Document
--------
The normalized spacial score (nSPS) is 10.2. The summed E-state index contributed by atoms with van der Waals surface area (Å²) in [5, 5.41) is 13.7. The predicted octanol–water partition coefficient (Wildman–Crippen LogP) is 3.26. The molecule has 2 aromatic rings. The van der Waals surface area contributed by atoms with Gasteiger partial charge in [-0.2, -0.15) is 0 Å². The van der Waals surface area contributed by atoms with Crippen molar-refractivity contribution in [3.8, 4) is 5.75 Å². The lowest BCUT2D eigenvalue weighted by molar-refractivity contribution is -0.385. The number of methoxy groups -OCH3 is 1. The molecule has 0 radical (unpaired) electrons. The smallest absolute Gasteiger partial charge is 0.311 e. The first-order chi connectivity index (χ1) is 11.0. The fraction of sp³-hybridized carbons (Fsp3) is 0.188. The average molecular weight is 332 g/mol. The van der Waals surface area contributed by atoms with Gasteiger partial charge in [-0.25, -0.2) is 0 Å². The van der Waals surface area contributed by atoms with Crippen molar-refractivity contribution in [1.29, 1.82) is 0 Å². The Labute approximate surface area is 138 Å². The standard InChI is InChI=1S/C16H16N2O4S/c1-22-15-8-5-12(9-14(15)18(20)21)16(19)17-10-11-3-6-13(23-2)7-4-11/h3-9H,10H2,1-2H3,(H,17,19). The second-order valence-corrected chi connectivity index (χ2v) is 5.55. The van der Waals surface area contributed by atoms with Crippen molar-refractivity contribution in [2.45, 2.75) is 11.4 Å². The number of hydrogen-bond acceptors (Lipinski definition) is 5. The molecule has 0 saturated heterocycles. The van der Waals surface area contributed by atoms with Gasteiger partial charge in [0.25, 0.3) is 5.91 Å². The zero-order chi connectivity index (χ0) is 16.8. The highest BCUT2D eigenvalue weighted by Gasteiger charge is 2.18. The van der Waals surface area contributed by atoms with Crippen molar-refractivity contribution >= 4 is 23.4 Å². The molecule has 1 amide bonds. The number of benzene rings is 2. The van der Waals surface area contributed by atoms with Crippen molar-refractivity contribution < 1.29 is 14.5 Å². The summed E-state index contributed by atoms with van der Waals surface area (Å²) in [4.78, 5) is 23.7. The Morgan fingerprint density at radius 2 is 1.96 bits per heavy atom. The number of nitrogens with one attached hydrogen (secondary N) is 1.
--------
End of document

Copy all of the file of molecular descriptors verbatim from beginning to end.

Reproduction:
The normalized spacial score (nSPS) is 10.2. The summed E-state index contributed by atoms with van der Waals surface area (Å²) in [5, 5.41) is 13.7. The predicted octanol–water partition coefficient (Wildman–Crippen LogP) is 3.26. The molecule has 2 aromatic rings. The van der Waals surface area contributed by atoms with Gasteiger partial charge in [-0.2, -0.15) is 0 Å². The van der Waals surface area contributed by atoms with Crippen molar-refractivity contribution in [3.8, 4) is 5.75 Å². The lowest BCUT2D eigenvalue weighted by molar-refractivity contribution is -0.385. The number of methoxy groups -OCH3 is 1. The molecule has 0 radical (unpaired) electrons. The smallest absolute Gasteiger partial charge is 0.311 e. The first-order chi connectivity index (χ1) is 11.0. The fraction of sp³-hybridized carbons (Fsp3) is 0.188. The average molecular weight is 332 g/mol. The van der Waals surface area contributed by atoms with Gasteiger partial charge in [-0.25, -0.2) is 0 Å². The van der Waals surface area contributed by atoms with Crippen molar-refractivity contribution in [1.29, 1.82) is 0 Å². The Labute approximate surface area is 138 Å². The standard InChI is InChI=1S/C16H16N2O4S/c1-22-15-8-5-12(9-14(15)18(20)21)16(19)17-10-11-3-6-13(23-2)7-4-11/h3-9H,10H2,1-2H3,(H,17,19). The second-order valence-corrected chi connectivity index (χ2v) is 5.55. The van der Waals surface area contributed by atoms with Crippen molar-refractivity contribution in [2.45, 2.75) is 11.4 Å². The number of hydrogen-bond acceptors (Lipinski definition) is 5. The molecule has 0 saturated heterocycles. The van der Waals surface area contributed by atoms with Gasteiger partial charge in [0.25, 0.3) is 5.91 Å². The zero-order chi connectivity index (χ0) is 16.8. The highest BCUT2D eigenvalue weighted by Gasteiger charge is 2.18. The van der Waals surface area contributed by atoms with Crippen molar-refractivity contribution >= 4 is 23.4 Å². The molecule has 1 amide bonds. The number of benzene rings is 2. The van der Waals surface area contributed by atoms with Crippen molar-refractivity contribution < 1.29 is 14.5 Å². The summed E-state index contributed by atoms with van der Waals surface area (Å²) in [4.78, 5) is 23.7. The Morgan fingerprint density at radius 2 is 1.96 bits per heavy atom. The number of nitrogens with one attached hydrogen (secondary N) is 1.